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DNA Damage In Lymphocytes From Healthy Individuals And Respiratory Disease Patients, Treated Ex Vivo/in Vitro With Aspirin And Ibuprofen Nanoparticles Compared To Their Bulk Forms | 17894
Epidemiology: Open Access
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on-steroidal anti-inflammatory drugs (NSAIDs) inhibit COX enzyme activity, a significant mechanism of action of
NSAIDs. Inflammation is associated with increasing cancer incidence. Recent pre-clinical and clinical studies have
shown that NSAID treatment could cause an anti-tumour effect in cancers. Such studies are lengthy and expensive. The
present study, however, examined DNA damage in the Comet and micronucleus assays in peripheral blood lymphocytes
of patients with respiratory diseases and healthy individuals using the nanoparticle (NP) and bulk versions of the NSAIDs,
aspirin and ibuprofen. Lymphocytes are suitable surrogate cells for cancers and other disease states. DNA damage decreased
in lymphocytes from healthy individuals, asthma, COPD and lung cancer patient groups after treatment with aspirin nano
(ASP-N) and ibuprofen nano (IBU-N) compared to their bulk version in both assays. However, when ASP-N was compared to
untreated lymphocytes in all groups in the Comet assay, DNA damage significantly decreased in all groups, except the asthma
group. When IBU-N was compared to untreated lymphocytes, in healthy individuals and the lung cancer group, DNA damage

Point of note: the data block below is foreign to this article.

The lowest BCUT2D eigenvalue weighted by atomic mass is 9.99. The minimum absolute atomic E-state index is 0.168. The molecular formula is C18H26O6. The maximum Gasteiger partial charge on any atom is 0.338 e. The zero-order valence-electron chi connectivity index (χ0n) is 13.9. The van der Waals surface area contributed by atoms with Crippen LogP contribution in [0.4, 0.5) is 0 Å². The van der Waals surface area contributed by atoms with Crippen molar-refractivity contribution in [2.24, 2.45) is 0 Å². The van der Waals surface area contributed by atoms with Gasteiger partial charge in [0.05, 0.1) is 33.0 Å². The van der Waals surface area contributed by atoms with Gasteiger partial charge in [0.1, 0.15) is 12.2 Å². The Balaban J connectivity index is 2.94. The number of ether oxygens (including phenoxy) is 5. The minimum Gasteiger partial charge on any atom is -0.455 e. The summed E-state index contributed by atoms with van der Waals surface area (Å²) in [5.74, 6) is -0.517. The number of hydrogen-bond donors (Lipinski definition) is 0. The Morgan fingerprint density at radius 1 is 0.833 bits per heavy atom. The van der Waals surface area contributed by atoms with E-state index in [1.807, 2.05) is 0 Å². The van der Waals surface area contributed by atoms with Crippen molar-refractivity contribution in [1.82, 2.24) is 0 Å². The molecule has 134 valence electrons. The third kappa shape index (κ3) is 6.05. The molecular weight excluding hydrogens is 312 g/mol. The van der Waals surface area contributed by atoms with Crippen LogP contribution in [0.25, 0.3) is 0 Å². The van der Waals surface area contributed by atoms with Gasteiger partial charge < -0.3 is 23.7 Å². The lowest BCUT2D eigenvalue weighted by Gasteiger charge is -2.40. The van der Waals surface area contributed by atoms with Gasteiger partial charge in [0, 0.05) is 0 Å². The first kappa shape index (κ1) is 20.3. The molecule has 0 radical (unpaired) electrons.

decreased, but increased in asthma and COPD groups. Similarly, micronuclei (MNi) increased after ASP-N and IBU-N in the
healthy individual and lung cancer groups, and decreased in asthma and COPD groups. Furthermore, lymphocytes responses
after IBU-N and ibuprofen bulk were investigated by the physiological patch-clamp technique. Patch-clamp recordings
demonstrated that IBU-N inhibited ion channel activity by 20%. This molecular epidemiology approach mirrors pre-clinical
and clinical findings, and provides further information using nanoparticles.
Diana Anderson currently holds the Established Chair of the Division of Biomedical Sciences at the University of Bradford, UK. She obtained her first degree in
the University of Wales and second degree in the Faculty of Medicine, University of Manchester. After tutoring at the University of Sydney, Australia, she became
a research worker in the Department of Cancer Studies at the University of Leeds and at the Paterson Laboratories, Christie Hospital, Manchester. She has
organized both National and International meetings and was/is a member of various national (e.g. MRC Advisory Board, Veterinary Products Committee) and was
of International committees, including the European Union Scientific Committee for Animal Nutrition (SCAN). She recently won a prize as an Enterprise Fellow.
She has hosted and participated in 56 meetings for WHO/IPCS. She is a consultant for many international organizations, such as the WHO, NATO, TWAS, UNIDO
and the OECD.
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